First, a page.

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Stark Images Show What Climate Change Could Mean For Mumbai

Stark Images Show What Climate Change Could Mean For Mumbai

Several of the world's most iconic structures will be underwater in the coming years if global warming is allowed unchecked

Climate Central has released a set of stark, interactive images that show what will happen to some of the most iconic landmarks across the world if the climate change crisis is not tackled. Climate Central is a nonprofit news organization that analyses and reports on climate science. Their latest research shows that under the current emissions pathway leading toward 3 degrees Celsius global warming, about 50 major cities around the world will lose most of their area to "unremitting sea level rise lasting hundreds of years". Several of the world's most iconic structures will be underwater in the coming years if global warming is allowed unchecked, their research shows.
Parts of Asia face the greatest overall exposure, the environmental campaign group said, adding that China, India, Vietnam, and Indonesia are all in the top five countries most at risk from long-term rise.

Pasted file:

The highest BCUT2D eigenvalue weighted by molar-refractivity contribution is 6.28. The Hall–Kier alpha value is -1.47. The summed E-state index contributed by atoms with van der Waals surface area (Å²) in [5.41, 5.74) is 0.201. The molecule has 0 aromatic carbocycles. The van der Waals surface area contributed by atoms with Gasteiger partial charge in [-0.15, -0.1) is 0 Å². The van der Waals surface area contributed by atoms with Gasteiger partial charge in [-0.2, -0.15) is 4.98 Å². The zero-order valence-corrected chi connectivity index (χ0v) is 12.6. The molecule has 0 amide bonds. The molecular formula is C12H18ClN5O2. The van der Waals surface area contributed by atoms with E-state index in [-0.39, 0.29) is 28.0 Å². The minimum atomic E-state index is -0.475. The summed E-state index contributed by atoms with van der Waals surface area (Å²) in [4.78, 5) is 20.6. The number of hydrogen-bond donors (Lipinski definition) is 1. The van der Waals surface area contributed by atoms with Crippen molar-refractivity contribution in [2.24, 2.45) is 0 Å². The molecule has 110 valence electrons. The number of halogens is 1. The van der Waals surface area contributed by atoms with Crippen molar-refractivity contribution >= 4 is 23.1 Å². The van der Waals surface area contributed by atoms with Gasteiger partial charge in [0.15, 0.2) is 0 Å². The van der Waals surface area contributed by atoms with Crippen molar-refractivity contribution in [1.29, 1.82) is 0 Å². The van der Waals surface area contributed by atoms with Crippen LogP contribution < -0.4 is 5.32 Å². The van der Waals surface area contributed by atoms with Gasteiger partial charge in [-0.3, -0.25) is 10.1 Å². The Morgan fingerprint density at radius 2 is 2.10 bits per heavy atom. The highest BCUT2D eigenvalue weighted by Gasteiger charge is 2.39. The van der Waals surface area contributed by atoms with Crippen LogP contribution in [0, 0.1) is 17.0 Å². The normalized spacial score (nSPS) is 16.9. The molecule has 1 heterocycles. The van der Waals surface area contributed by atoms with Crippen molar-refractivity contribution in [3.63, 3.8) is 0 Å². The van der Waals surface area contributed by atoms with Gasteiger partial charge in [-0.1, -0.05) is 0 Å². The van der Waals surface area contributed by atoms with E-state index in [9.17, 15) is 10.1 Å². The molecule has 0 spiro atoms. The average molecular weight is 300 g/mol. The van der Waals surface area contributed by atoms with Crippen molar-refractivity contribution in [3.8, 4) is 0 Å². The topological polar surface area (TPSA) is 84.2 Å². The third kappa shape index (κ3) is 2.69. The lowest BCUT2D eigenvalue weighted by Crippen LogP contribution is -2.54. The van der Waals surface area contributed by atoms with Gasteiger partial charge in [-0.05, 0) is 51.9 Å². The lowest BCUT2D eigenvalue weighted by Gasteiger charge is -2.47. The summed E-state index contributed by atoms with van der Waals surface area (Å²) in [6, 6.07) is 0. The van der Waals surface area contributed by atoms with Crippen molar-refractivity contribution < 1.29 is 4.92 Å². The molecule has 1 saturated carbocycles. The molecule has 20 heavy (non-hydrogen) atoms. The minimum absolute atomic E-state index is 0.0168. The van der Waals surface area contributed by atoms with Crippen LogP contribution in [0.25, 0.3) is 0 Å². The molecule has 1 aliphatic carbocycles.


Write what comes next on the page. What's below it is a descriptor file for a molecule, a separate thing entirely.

The peer-reviewed research in collaboration with researchers at Princeton University and the Potsdam Institute for Climate Impact Research in Germany allowed Climate Central to develop powerful visual tools to showcase the impact of this projected sea level rise.

The images below show projected future sea levels at Chhatrapati Shivaji Maharaj Vastu Sangrahalaya in Mumbai, also known as the Prince of Wales Museum. Users can toggle between a number of scenarios, look at current conditions and compare where water levels could end up after 1.5 degrees Celsius of warming vs up to 3 degrees Celsius, if we allow unchecked carbon pollution.

However, it's important to note that the timing of rise is difficult to project: these sea levels may take hundreds of years to be fully realised.

Climate Central worked with visual artist Nickolay Lamm to create photorealistic illustrations of the projected sea level rise.
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